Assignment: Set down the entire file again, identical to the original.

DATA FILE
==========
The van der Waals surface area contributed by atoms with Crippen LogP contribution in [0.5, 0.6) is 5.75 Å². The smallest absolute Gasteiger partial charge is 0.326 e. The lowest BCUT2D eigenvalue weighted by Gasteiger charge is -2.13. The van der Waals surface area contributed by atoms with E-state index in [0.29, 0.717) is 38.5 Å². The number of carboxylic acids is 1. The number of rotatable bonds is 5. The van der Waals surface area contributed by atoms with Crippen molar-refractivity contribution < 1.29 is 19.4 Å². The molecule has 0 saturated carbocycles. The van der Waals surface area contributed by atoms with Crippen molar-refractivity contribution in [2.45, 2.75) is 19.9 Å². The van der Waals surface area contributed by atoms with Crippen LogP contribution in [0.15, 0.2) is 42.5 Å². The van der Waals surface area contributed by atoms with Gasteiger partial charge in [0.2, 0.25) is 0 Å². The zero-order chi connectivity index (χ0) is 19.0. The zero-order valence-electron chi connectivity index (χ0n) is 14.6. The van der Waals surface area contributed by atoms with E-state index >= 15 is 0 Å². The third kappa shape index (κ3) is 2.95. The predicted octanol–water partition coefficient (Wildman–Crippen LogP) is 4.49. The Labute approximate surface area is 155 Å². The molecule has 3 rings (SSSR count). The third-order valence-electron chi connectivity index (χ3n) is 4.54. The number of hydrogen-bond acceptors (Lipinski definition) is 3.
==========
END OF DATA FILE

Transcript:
The van der Waals surface area contributed by atoms with Crippen LogP contribution in [0.5, 0.6) is 5.75 Å². The smallest absolute Gasteiger partial charge is 0.326 e. The lowest BCUT2D eigenvalue weighted by Gasteiger charge is -2.13. The van der Waals surface area contributed by atoms with E-state index in [0.29, 0.717) is 38.5 Å². The number of carboxylic acids is 1. The number of rotatable bonds is 5. The van der Waals surface area contributed by atoms with Crippen molar-refractivity contribution < 1.29 is 19.4 Å². The molecule has 0 saturated carbocycles. The van der Waals surface area contributed by atoms with Crippen molar-refractivity contribution in [2.45, 2.75) is 19.9 Å². The van der Waals surface area contributed by atoms with Crippen LogP contribution in [0.15, 0.2) is 42.5 Å². The van der Waals surface area contributed by atoms with Gasteiger partial charge in [0.2, 0.25) is 0 Å². The zero-order chi connectivity index (χ0) is 19.0. The zero-order valence-electron chi connectivity index (χ0n) is 14.6. The van der Waals surface area contributed by atoms with E-state index >= 15 is 0 Å². The third kappa shape index (κ3) is 2.95. The predicted octanol–water partition coefficient (Wildman–Crippen LogP) is 4.49. The Labute approximate surface area is 155 Å². The molecule has 3 rings (SSSR count). The third-order valence-electron chi connectivity index (χ3n) is 4.54. The number of hydrogen-bond acceptors (Lipinski definition) is 3.